From the Nov. 7, 1960 article - SWAN SONG FOR A FAMOUS THEATER - Gloria Swanson stands amidst the ruins of the Roxy theater in New York in a Jean Louis sheath, a feathery boa and $170,000 in jewels. According to LIFE, "When the Roxy theater in New York, an $11 million cathedral of motion pictures, opened 33 years ago, Gloria Swanson, glittery queen of movie stars, was foremost among 6,000 guests...The famous theater, its day done, is now being torn down, and last month Miss. Swanson came back for a last look at the ruins." She arrived in a Rolls-Royce in this outfit and sang "Is it, or isn't it?" for the crowd. (Eliot Elisofon—The LIFE Picture Collection/Getty Images) #fashionfriday #LIFElegends

An outtake from the very first cover story of LIFE magazine about the work-relief project at Fort Peck, Montana. The image illustrates lattice like support struts inside section of a giant pipe which is to be used to divert the flow of the Missouri River during construction of the Fort Peck dam. The photo was taken by the great Margaret Bourke-White, she was one of the first 4 staff members for LIFE magazine when it launched in 1936. (Margaret Bourke-White—The LIFE Picture Collection/Getty Images) #LIFElegends #SheIsTheFirst #tbt

As part of TIME Firsts, our project featuring 45 groundbreaking women, TIME and LIFE want to hear stories from our readers. Has a woman or girl you know been a “first”? The first to win the science fair? The first in her family to attend college? The first to become mayor of her town? Share your images and stories with us using the hashtag #SheIsTheFirst, and they could be featured in @TIME. Read more at TIME.com/Firsts. …
We look back at the historical figures who shattered glass ceilings. Margaret Bourke-White became the first female war photographer who's believed to have been the only photographer in Moscow in 1941 during the World War II German raids of the Kremlin.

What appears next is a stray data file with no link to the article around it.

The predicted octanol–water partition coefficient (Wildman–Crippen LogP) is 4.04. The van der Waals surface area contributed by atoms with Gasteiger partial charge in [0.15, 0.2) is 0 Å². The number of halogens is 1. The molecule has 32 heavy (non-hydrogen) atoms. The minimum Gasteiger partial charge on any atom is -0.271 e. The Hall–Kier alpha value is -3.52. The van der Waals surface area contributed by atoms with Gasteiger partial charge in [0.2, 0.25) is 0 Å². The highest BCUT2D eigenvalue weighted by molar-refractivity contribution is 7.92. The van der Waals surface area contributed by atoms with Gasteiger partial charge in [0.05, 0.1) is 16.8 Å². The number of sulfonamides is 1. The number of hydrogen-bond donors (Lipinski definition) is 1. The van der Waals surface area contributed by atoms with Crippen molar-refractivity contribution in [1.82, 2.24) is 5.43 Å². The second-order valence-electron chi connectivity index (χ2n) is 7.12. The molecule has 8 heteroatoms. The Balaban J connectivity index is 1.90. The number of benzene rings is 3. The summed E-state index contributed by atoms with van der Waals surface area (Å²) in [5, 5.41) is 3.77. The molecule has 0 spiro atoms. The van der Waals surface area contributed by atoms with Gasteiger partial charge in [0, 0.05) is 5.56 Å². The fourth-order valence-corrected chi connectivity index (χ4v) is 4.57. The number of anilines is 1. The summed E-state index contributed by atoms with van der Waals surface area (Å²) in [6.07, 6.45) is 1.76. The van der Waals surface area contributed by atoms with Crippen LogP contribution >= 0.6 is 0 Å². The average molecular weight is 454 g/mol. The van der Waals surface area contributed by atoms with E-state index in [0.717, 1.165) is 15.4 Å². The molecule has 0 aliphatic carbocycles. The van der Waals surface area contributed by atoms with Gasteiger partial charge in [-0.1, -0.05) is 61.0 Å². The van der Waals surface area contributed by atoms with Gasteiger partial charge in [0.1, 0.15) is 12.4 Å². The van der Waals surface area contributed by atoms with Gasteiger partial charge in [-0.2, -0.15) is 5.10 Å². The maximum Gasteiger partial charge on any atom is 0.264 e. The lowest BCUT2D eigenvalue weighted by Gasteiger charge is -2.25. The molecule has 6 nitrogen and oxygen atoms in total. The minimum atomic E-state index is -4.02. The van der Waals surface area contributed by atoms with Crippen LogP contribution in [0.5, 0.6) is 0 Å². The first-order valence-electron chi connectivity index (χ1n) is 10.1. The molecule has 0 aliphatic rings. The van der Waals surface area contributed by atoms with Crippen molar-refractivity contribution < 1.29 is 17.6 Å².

Check out our Instagram story for more historical firsts. (Margaret Bourke-White—The LIFE Picture Collection/Getty Images) #LIFElegends #MargaretBourkeWhite #SheIsTheFirst

In 1964, LIFE photographer Michael Rougier accompanied an expedition to the bottom of the world, where researchers planned to retrace the steps of Sir Ernest Shackleton's legendary World War I-era Antarctic expedition. By the time LIFE magazine published his pictures in May 1965, the focus of the story had narrowed considerably -- namely, Rougier's photos appeared in an article about American and Russian scientists studying the navigational prowess of Adélie penguins. This image is an outtake from the 3000+ images Rougier shot on the assignement. (Michael Rougier—The LIFE Picture Collection/Getty Images) #wildLIFEwednesday #penguins

Elvis Presley died 40 years ago today, August 16, 1977 in Memphis, TN. The 'King of Rock and Roll' was only 42 years old. He is pictured here performing on stage and on his toes at the Olympia Theater, in Miami, Florida in August of 1956. (Charles Trainor—The LIFE Images Collection/Getty Images) #LIFElegends #ElvisPresley

Today marks the 70th anniversary of India's independence. In the November 3, 1947 issue, LIFE ran a photo essay by Margaret Bourke-White illustrating the massive migration that accompanied India’s independence and partition - THE GREAT MIGRATION: Five Million Indians Flee For Their Lives. This image ran in the photo essay with the following caption: "Misery of the dispossessed is reflected in the face of this Moslem boy, perched on the wall of the Purana Qila fortress in New Delhi. Below him thousands of his unhappy fellows, who have fled their homes in terror, are trying to survive until they can organize a convoy for the long march to Pakistan. In their squalid city of tents and lean-tos they have almost no room to sleep and little to eat. They are surrounded by filth and many will die without ever leaving camp." Read more about this and see unpublished contact sheets from the essay on LIFE.com. (Margaret Bourke-White—The LIFE Picture Collection/Getty Images) #thisweekinLIFE #India #Migration